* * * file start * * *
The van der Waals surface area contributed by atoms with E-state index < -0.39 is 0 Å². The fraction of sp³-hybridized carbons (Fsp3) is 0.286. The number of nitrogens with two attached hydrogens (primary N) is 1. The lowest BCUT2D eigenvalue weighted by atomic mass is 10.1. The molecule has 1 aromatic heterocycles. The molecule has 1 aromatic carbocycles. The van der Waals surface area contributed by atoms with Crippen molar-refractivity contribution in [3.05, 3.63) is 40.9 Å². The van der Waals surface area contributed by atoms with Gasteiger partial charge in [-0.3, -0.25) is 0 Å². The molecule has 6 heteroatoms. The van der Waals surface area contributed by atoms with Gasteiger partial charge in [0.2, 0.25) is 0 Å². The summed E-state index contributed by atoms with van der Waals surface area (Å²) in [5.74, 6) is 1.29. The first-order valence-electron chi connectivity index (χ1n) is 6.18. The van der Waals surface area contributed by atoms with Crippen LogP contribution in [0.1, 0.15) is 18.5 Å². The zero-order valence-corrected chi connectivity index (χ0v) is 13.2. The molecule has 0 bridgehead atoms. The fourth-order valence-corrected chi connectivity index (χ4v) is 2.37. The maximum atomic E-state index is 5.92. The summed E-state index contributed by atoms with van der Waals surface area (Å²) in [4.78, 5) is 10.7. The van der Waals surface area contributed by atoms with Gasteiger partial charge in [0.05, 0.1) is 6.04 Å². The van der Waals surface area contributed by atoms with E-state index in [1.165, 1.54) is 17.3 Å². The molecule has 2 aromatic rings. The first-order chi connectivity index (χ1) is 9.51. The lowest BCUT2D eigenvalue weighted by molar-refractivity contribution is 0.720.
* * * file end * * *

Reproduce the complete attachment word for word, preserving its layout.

The van der Waals surface area contributed by atoms with E-state index < -0.39 is 0 Å². The fraction of sp³-hybridized carbons (Fsp3) is 0.286. The number of nitrogens with two attached hydrogens (primary N) is 1. The lowest BCUT2D eigenvalue weighted by atomic mass is 10.1. The molecule has 1 aromatic heterocycles. The molecule has 1 aromatic carbocycles. The van der Waals surface area contributed by atoms with Crippen molar-refractivity contribution in [3.05, 3.63) is 40.9 Å². The van der Waals surface area contributed by atoms with Gasteiger partial charge in [-0.3, -0.25) is 0 Å². The molecule has 6 heteroatoms. The van der Waals surface area contributed by atoms with Gasteiger partial charge in [0.2, 0.25) is 0 Å². The summed E-state index contributed by atoms with van der Waals surface area (Å²) in [5.74, 6) is 1.29. The first-order valence-electron chi connectivity index (χ1n) is 6.18. The van der Waals surface area contributed by atoms with Crippen LogP contribution in [0.1, 0.15) is 18.5 Å². The zero-order valence-corrected chi connectivity index (χ0v) is 13.2. The molecule has 0 bridgehead atoms. The fourth-order valence-corrected chi connectivity index (χ4v) is 2.37. The maximum atomic E-state index is 5.92. The summed E-state index contributed by atoms with van der Waals surface area (Å²) in [4.78, 5) is 10.7. The van der Waals surface area contributed by atoms with Gasteiger partial charge in [0.05, 0.1) is 6.04 Å². The van der Waals surface area contributed by atoms with E-state index in [1.165, 1.54) is 17.3 Å². The molecule has 2 aromatic rings. The first-order chi connectivity index (χ1) is 9.51. The lowest BCUT2D eigenvalue weighted by molar-refractivity contribution is 0.720.